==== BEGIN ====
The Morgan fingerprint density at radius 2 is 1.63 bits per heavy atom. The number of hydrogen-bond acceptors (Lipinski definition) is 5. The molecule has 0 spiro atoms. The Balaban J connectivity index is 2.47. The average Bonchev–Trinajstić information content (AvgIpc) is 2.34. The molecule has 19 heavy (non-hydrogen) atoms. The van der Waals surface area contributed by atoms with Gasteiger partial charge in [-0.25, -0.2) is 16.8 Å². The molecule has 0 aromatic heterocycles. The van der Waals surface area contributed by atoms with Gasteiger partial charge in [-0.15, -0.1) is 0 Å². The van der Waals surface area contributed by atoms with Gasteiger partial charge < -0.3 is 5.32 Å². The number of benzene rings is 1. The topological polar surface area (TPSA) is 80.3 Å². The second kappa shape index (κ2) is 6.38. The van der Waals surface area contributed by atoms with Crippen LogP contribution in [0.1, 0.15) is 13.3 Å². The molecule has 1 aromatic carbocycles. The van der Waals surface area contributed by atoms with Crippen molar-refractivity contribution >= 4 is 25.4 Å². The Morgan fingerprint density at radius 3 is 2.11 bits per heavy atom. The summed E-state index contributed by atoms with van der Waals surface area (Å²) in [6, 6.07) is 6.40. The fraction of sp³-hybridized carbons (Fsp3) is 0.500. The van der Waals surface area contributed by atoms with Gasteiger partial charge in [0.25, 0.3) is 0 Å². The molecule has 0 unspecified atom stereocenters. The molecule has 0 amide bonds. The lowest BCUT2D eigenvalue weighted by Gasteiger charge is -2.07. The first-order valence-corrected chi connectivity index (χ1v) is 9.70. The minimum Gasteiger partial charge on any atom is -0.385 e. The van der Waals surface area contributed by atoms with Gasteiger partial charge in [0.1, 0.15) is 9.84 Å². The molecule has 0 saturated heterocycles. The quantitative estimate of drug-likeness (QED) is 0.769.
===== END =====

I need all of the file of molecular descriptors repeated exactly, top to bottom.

The Morgan fingerprint density at radius 2 is 1.63 bits per heavy atom. The number of hydrogen-bond acceptors (Lipinski definition) is 5. The molecule has 0 spiro atoms. The Balaban J connectivity index is 2.47. The average Bonchev–Trinajstić information content (AvgIpc) is 2.34. The molecule has 19 heavy (non-hydrogen) atoms. The van der Waals surface area contributed by atoms with Gasteiger partial charge in [-0.25, -0.2) is 16.8 Å². The molecule has 0 aromatic heterocycles. The van der Waals surface area contributed by atoms with Gasteiger partial charge in [-0.15, -0.1) is 0 Å². The van der Waals surface area contributed by atoms with Gasteiger partial charge < -0.3 is 5.32 Å². The number of benzene rings is 1. The topological polar surface area (TPSA) is 80.3 Å². The second kappa shape index (κ2) is 6.38. The van der Waals surface area contributed by atoms with Crippen LogP contribution in [0.1, 0.15) is 13.3 Å². The molecule has 1 aromatic carbocycles. The van der Waals surface area contributed by atoms with Crippen molar-refractivity contribution >= 4 is 25.4 Å². The Morgan fingerprint density at radius 3 is 2.11 bits per heavy atom. The summed E-state index contributed by atoms with van der Waals surface area (Å²) in [6, 6.07) is 6.40. The fraction of sp³-hybridized carbons (Fsp3) is 0.500. The van der Waals surface area contributed by atoms with Gasteiger partial charge in [0.25, 0.3) is 0 Å². The molecule has 0 unspecified atom stereocenters. The molecule has 0 amide bonds. The lowest BCUT2D eigenvalue weighted by Gasteiger charge is -2.07. The first-order valence-corrected chi connectivity index (χ1v) is 9.70. The minimum Gasteiger partial charge on any atom is -0.385 e. The van der Waals surface area contributed by atoms with Gasteiger partial charge in [0.1, 0.15) is 9.84 Å². The molecule has 0 saturated heterocycles. The quantitative estimate of drug-likeness (QED) is 0.769.